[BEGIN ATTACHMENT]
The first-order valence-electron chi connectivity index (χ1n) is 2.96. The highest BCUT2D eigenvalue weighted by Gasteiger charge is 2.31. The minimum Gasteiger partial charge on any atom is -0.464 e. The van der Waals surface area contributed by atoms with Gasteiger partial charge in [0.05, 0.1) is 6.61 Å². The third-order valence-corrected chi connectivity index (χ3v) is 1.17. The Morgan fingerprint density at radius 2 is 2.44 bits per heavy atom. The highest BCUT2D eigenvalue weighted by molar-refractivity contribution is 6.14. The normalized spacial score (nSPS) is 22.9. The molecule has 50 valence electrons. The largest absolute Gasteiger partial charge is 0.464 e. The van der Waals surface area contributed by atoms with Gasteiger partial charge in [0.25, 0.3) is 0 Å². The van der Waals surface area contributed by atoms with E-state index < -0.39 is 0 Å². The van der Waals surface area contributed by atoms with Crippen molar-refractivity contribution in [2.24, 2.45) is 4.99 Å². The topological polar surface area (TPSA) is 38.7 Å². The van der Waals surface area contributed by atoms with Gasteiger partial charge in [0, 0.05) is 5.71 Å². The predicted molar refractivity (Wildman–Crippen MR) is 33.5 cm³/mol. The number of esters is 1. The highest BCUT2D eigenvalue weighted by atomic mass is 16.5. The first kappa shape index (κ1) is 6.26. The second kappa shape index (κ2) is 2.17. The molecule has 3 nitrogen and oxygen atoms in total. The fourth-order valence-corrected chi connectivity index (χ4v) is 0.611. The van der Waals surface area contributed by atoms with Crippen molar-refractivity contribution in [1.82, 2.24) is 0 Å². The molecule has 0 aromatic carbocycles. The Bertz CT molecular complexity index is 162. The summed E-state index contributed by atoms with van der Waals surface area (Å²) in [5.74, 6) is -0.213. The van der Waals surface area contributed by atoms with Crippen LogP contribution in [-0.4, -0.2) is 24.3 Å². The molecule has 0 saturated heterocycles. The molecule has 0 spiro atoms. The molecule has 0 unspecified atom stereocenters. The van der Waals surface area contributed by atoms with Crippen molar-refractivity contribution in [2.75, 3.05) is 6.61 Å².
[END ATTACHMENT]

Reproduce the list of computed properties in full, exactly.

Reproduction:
The first-order valence-electron chi connectivity index (χ1n) is 2.96. The highest BCUT2D eigenvalue weighted by Gasteiger charge is 2.31. The minimum Gasteiger partial charge on any atom is -0.464 e. The van der Waals surface area contributed by atoms with Gasteiger partial charge in [0.05, 0.1) is 6.61 Å². The third-order valence-corrected chi connectivity index (χ3v) is 1.17. The Morgan fingerprint density at radius 2 is 2.44 bits per heavy atom. The highest BCUT2D eigenvalue weighted by molar-refractivity contribution is 6.14. The normalized spacial score (nSPS) is 22.9. The molecule has 50 valence electrons. The largest absolute Gasteiger partial charge is 0.464 e. The van der Waals surface area contributed by atoms with Gasteiger partial charge in [0.25, 0.3) is 0 Å². The van der Waals surface area contributed by atoms with E-state index < -0.39 is 0 Å². The van der Waals surface area contributed by atoms with Crippen molar-refractivity contribution in [2.24, 2.45) is 4.99 Å². The topological polar surface area (TPSA) is 38.7 Å². The van der Waals surface area contributed by atoms with Gasteiger partial charge in [0, 0.05) is 5.71 Å². The predicted molar refractivity (Wildman–Crippen MR) is 33.5 cm³/mol. The number of esters is 1. The highest BCUT2D eigenvalue weighted by atomic mass is 16.5. The first kappa shape index (κ1) is 6.26. The second kappa shape index (κ2) is 2.17. The molecule has 3 nitrogen and oxygen atoms in total. The fourth-order valence-corrected chi connectivity index (χ4v) is 0.611. The van der Waals surface area contributed by atoms with Crippen molar-refractivity contribution in [1.82, 2.24) is 0 Å². The molecule has 0 aromatic carbocycles. The Bertz CT molecular complexity index is 162. The summed E-state index contributed by atoms with van der Waals surface area (Å²) in [5.74, 6) is -0.213. The van der Waals surface area contributed by atoms with Crippen LogP contribution in [-0.4, -0.2) is 24.3 Å². The molecule has 0 saturated heterocycles. The molecule has 0 spiro atoms. The molecule has 0 unspecified atom stereocenters. The van der Waals surface area contributed by atoms with Crippen molar-refractivity contribution in [2.75, 3.05) is 6.61 Å².